Category: politics

Sep 08 2009

Solution for America’s Healthcare concerns

I do not intend to blog much personal opinion here and to mostly avoid political discussions. I do that at another location on the web (heretofore undisclosed anonymous blog.) But I couldn't resist blogging this. By this I mean THIS. Or copy and paste... http://www.theatlantic.com/doc/200909/health-care The article linked above, published last week in the Atlantic and written by David Goldhill, is a fantastic analysis of the problems with America's Healthcare system and proposes a realistic solution. But you can't know that unless you read it ...so go ahead ... read it ... I'll wait right here............................................................................................................................................................. .................................................................................................................................................................... .................................................................................................................................................................... OK...it IS a little long. But the problem's with our system are pretty complex and the article explains them amazingly well. I believe one of the evidences of the "truthiness" of his proposals are that no one is going to be perfectly happy with them. If you are a progressive you are not going to be happy with a proposal that is not a big government solution...one that acknowledges that the free market should be playing a much larger role than it currently is in keeping down costs. But you will like that it provides medical insurance and a means of payment for EVERY AMERICAN and scraps the current 3rd Party Payer (ie INSURANCE) system. If you are a conservative you are not going to be happy with a proposal which has mandatory payroll deductions for Health Savings Accounts and Catastrophic Insurance Premiums. But you will like that it does prevents a big-government takeover of our health-system and introduces heretofore missing free market principles for controlling costs and increasing price visibility. But that's the rub. This is a plan that both conservatives and progressives can get behind. Both sides make compromises in this proposal and both sides win which seriously ramps up its chance of success. I think to thoroughly read the linked article will take about an hour of your time. And I HIGHLY recommend you do that. But if you just don't have time now or will promise to do it later (you promised...I heard you) then let me sum up the recommended solution. These proposals make more sense in light of the whole article so if you think you don't understand a point or you don't understand a proposal...you'll just have to dig in and read the whole thing. Here is the proposal...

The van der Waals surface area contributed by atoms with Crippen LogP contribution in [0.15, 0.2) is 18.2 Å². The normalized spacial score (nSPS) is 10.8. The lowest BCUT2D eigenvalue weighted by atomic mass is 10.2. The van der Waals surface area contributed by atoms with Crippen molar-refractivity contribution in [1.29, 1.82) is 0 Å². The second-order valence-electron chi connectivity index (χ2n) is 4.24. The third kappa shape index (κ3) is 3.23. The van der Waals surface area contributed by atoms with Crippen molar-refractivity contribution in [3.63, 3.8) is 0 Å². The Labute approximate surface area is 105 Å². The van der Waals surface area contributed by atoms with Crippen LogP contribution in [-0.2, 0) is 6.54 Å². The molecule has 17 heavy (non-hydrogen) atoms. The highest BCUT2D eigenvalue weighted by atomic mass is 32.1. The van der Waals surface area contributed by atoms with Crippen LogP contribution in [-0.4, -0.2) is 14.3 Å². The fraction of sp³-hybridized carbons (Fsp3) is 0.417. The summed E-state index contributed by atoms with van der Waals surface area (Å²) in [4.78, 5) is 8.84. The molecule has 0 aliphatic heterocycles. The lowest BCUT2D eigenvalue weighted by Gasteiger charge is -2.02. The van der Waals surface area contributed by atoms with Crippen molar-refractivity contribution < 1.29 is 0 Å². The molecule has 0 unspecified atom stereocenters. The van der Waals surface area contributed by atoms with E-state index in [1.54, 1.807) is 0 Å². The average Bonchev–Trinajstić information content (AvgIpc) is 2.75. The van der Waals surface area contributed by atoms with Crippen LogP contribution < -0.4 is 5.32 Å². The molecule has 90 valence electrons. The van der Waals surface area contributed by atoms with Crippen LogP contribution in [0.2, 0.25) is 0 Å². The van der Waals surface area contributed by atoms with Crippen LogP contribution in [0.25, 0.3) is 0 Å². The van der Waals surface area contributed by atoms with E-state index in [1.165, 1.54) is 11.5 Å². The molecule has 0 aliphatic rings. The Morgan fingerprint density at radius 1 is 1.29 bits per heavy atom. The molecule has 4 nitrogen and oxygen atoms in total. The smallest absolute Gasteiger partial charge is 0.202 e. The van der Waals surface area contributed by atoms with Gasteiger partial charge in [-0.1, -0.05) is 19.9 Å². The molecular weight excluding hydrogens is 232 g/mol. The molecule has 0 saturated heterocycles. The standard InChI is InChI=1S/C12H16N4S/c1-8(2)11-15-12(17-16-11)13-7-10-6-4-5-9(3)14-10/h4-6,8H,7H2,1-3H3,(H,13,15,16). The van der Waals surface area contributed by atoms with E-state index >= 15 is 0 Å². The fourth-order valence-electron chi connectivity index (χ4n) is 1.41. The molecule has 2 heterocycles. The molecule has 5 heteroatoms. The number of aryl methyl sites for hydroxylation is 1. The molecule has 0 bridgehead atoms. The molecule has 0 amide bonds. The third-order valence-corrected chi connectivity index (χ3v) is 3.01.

1. Everyone is required to buy a catastrophic insurance plan. Payroll deduction. Single national pool. Fixed premiums based solely on age. No underwriting for specific risk factors. "But the real key would be to restrict the coverage to true catastrophes—if this approach is to work, only a minority of us should ever be beneficiaries."
  2. Most of our health care costs would be paid out of our income and savings. Every American will be required to have and maintain a post-tax HSA that has both a floor and cap in total contributions. Eventually all non-catastrophic care would be funded out of HSAs. "But account-holders should be allowed to withdraw money or any purpose, without penalty, once the funds exceed a ceiling established for each age, and at death any remaining money should be disbursed through inheritance."
  3. Major expenses that exceed someone's HSA balance but is not considered catastrophic would be paid by borrowing against your FUTURE HSA spending. This could be done by the government or provide guidelines for private lending.
  4. "Catastrophic coverage should apply with no deductible for young people, but as people age and save, they should pay a steadily increasing deductible from their HSA, unless the HSA has been exhausted. As a result, much end-of-life care would be paid through savings."
  5. "For lower-income Americans who can’t fund all of their catastrophic premiums or minimum HSA contributions, the government should fill the gap—in some cases, providing all the funding..."
  6. "The government could provide vouchers to all Americans for a free checkup every two years."
That's it in a nutshell.  I think the one question that it will raise for nearly everyone who read that is "how can I afford to pay most of my health costs out of pocket"?  Fair question.  And for the best answer read the article.  But here is how Mr. Goldhill answers that question...
"How am I supposed to be able to afford health care in this system? Well, what if I gave you $1.77 million? Recall, that’s how much an insured 22-year-old at my company could expect to pay—and to have paid on his and his family’s behalf—over his lifetime, assuming health-care costs are tamed. Sure, most of that money doesn’t pass through your hands now. It’s hidden in company payments for premiums, or in Medicare taxes and premiums. But think about it: If you had access to those funds over your lifetime, wouldn’t you be able to afford your own care? And wouldn’t you consume health care differently if you and your family didn’t have to spend that money only on care?"
Please take the time to read this.  And if you like it as much as I did pass it on to your friends. Seth B Spearman